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Prove that$$\frac{1+\sin(1/8)π+i \cos(1/8)π}{1+\sin(1/8)π–i \cos(1/8)π} =\; –1$$ I tried to solve this by converting it into $e^{ik\alpha}$ but could not rationalize it please help me out.

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$$ \begin{align} \frac{1+\sin(\pi/8)+i\cos(\pi/8)}{1+\sin(\pi/8)-i\cos(\pi/8)} &=\frac{1+ie^{-i\pi/8}}{1-ie^{i\pi/8}}\frac{ie^{-i\pi/8}}{ie^{-i\pi/8}}\\ &=\frac{1+ie^{-i\pi/8}}{1+ie^{-i\pi/8}}ie^{-i\pi/8}\\[7pt] &=ie^{-i\pi/8}\\[12pt] &=e^{i3\pi/8} \end{align} $$

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Hope it helps...just expand 1 in terms of sin and cos

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  • $\begingroup$ Did it help you? $\endgroup$ – user579252 Oct 21 '18 at 4:00
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    $\begingroup$ Are you sure that $e^{i\pi /8} =-1$? $\endgroup$ – Mohammad Riazi-Kermani Oct 21 '18 at 4:51
  • $\begingroup$ @MohammadRiazi-Kermani Actually this question is wrong sir ; RHS will have sinpi/8 + i cospi/8 $\endgroup$ – user579252 Oct 21 '18 at 5:02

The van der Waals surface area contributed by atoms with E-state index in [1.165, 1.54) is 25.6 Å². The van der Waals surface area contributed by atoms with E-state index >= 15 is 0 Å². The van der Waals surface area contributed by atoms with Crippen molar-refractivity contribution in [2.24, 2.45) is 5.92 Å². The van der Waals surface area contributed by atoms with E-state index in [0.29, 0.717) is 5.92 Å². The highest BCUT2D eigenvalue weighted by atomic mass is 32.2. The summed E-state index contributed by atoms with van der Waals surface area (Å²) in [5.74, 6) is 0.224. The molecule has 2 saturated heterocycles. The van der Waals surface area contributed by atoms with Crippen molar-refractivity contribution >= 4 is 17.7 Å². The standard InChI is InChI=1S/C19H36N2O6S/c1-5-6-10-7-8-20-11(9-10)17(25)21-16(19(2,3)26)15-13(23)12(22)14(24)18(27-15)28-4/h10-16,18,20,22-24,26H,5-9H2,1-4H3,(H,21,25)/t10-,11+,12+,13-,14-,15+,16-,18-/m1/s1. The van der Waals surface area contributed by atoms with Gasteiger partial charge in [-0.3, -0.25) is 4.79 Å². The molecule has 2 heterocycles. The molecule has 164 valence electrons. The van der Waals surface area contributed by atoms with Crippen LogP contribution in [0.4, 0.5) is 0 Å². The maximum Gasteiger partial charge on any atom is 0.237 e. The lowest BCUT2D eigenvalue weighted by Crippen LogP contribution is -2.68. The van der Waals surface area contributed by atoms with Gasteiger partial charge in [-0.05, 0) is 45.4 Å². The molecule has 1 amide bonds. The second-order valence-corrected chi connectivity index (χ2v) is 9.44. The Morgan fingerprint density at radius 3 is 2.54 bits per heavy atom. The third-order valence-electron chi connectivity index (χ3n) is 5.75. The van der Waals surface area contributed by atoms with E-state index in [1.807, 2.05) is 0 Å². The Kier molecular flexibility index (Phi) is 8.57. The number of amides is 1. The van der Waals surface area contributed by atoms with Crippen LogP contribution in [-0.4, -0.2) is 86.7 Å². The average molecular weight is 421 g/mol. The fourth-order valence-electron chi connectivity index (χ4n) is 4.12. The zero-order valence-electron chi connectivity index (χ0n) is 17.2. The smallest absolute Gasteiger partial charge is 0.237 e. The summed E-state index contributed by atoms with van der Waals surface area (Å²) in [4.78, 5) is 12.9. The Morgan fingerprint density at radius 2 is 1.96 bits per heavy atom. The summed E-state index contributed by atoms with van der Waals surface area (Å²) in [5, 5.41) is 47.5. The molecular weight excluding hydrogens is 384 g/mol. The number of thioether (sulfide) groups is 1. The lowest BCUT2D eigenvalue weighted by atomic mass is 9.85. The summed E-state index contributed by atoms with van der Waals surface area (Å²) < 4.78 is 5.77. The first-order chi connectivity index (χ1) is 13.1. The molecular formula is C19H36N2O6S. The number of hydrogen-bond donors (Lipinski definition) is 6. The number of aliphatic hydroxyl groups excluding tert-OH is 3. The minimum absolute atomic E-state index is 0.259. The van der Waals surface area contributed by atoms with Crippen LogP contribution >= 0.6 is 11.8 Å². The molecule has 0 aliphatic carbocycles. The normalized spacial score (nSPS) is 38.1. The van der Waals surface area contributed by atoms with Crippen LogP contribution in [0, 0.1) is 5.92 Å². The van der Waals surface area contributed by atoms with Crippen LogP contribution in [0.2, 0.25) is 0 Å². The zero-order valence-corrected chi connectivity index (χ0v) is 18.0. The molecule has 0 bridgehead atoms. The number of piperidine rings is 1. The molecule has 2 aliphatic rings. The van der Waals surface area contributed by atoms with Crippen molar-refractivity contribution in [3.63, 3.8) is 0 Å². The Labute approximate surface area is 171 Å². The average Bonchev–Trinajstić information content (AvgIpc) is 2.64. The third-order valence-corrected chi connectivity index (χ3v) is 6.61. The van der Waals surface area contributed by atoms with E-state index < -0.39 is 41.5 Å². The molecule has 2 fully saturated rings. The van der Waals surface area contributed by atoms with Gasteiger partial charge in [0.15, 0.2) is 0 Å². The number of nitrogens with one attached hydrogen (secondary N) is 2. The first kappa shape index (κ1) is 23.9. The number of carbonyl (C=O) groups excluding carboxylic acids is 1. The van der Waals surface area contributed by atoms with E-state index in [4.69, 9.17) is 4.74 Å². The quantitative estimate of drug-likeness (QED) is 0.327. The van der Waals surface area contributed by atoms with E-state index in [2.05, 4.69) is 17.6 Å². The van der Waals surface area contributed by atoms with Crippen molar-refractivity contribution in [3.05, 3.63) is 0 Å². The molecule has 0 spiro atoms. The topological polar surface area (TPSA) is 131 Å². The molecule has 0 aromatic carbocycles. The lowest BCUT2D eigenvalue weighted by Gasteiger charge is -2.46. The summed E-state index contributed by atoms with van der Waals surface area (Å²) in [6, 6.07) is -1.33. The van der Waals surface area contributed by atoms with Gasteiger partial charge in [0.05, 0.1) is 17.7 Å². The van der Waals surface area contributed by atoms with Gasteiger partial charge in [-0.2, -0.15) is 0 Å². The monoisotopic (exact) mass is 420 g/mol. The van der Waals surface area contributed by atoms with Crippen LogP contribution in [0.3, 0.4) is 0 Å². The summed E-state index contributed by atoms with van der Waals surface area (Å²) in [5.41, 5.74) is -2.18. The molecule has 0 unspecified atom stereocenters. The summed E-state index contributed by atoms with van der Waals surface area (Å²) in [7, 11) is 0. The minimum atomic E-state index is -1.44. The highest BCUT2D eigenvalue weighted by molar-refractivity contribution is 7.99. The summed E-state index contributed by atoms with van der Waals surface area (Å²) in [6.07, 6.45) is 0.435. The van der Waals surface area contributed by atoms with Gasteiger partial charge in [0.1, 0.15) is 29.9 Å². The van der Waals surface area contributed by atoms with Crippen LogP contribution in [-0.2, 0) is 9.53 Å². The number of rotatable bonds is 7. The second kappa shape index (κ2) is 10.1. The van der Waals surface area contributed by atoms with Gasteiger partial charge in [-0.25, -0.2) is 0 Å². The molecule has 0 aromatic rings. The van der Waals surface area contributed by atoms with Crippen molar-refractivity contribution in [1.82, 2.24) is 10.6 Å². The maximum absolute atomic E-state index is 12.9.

• $\begingroup$ If the question is wrong then how did you get that answer? $\endgroup$ – Key Flex Oct 21 '18 at 5:17
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The given equality is not true.

Upon cross multiplication of $$\frac{1+\sin(1/8)π+i \cos(1/8)π}{1+\sin(1/8)π–i \cos(1/8)π} =\; –1$$

We get $$1+\sin(1/8)π+i \cos(1/8)π= -1-\sin(1/8)π+i \cos(1/8)π$$

Which is equivalent to $$1+\sin(1/8)π= -1-\sin(1/8)π$$ or $$\sin(1/8)π=-1$$ which is obviously false.

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